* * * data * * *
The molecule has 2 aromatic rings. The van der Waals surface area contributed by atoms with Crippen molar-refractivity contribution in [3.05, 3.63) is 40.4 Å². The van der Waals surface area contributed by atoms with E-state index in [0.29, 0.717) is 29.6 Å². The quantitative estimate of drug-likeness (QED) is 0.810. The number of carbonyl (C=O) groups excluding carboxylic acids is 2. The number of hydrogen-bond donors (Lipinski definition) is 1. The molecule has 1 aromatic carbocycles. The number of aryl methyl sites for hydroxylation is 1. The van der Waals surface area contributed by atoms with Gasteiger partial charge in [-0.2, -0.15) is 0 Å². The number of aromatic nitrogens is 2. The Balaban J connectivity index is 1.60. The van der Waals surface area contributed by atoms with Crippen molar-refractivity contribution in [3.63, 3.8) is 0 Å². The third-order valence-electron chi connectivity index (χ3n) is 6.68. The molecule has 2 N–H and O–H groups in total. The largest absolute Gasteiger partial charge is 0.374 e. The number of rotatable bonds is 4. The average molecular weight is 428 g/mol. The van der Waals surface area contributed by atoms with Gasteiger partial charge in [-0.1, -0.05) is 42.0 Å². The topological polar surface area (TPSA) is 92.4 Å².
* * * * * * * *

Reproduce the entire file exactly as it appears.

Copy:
The molecule has 2 aromatic rings. The van der Waals surface area contributed by atoms with Crippen molar-refractivity contribution in [3.05, 3.63) is 40.4 Å². The van der Waals surface area contributed by atoms with E-state index in [0.29, 0.717) is 29.6 Å². The quantitative estimate of drug-likeness (QED) is 0.810. The number of carbonyl (C=O) groups excluding carboxylic acids is 2. The number of hydrogen-bond donors (Lipinski definition) is 1. The molecule has 1 aromatic carbocycles. The number of aryl methyl sites for hydroxylation is 1. The van der Waals surface area contributed by atoms with Gasteiger partial charge in [-0.2, -0.15) is 0 Å². The number of aromatic nitrogens is 2. The Balaban J connectivity index is 1.60. The van der Waals surface area contributed by atoms with Crippen molar-refractivity contribution in [3.63, 3.8) is 0 Å². The third-order valence-electron chi connectivity index (χ3n) is 6.68. The molecule has 2 N–H and O–H groups in total. The largest absolute Gasteiger partial charge is 0.374 e. The number of rotatable bonds is 4. The average molecular weight is 428 g/mol. The van der Waals surface area contributed by atoms with Gasteiger partial charge in [-0.1, -0.05) is 42.0 Å². The topological polar surface area (TPSA) is 92.4 Å².